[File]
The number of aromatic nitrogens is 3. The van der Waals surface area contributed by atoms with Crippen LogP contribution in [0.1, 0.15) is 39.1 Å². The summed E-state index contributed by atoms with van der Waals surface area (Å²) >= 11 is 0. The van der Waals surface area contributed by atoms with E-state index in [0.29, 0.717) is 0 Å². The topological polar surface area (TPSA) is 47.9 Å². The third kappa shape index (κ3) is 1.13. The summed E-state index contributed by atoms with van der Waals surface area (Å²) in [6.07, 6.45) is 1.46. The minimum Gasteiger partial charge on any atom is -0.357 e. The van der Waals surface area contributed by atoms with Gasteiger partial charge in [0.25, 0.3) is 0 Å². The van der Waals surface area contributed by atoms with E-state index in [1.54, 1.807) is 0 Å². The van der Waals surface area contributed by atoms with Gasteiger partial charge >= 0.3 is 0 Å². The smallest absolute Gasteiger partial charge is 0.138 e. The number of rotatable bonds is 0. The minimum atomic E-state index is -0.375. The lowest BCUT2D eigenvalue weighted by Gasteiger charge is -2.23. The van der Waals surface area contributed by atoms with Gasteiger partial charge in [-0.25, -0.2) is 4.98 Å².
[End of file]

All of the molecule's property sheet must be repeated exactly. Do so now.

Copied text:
The number of aromatic nitrogens is 3. The van der Waals surface area contributed by atoms with Crippen LogP contribution in [0.1, 0.15) is 39.1 Å². The summed E-state index contributed by atoms with van der Waals surface area (Å²) >= 11 is 0. The van der Waals surface area contributed by atoms with E-state index in [0.29, 0.717) is 0 Å². The topological polar surface area (TPSA) is 47.9 Å². The third kappa shape index (κ3) is 1.13. The summed E-state index contributed by atoms with van der Waals surface area (Å²) in [6.07, 6.45) is 1.46. The minimum Gasteiger partial charge on any atom is -0.357 e. The van der Waals surface area contributed by atoms with Gasteiger partial charge in [0.25, 0.3) is 0 Å². The van der Waals surface area contributed by atoms with E-state index in [1.54, 1.807) is 0 Å². The van der Waals surface area contributed by atoms with Gasteiger partial charge >= 0.3 is 0 Å². The smallest absolute Gasteiger partial charge is 0.138 e. The number of rotatable bonds is 0. The minimum atomic E-state index is -0.375. The lowest BCUT2D eigenvalue weighted by Gasteiger charge is -2.23. The van der Waals surface area contributed by atoms with Gasteiger partial charge in [-0.25, -0.2) is 4.98 Å².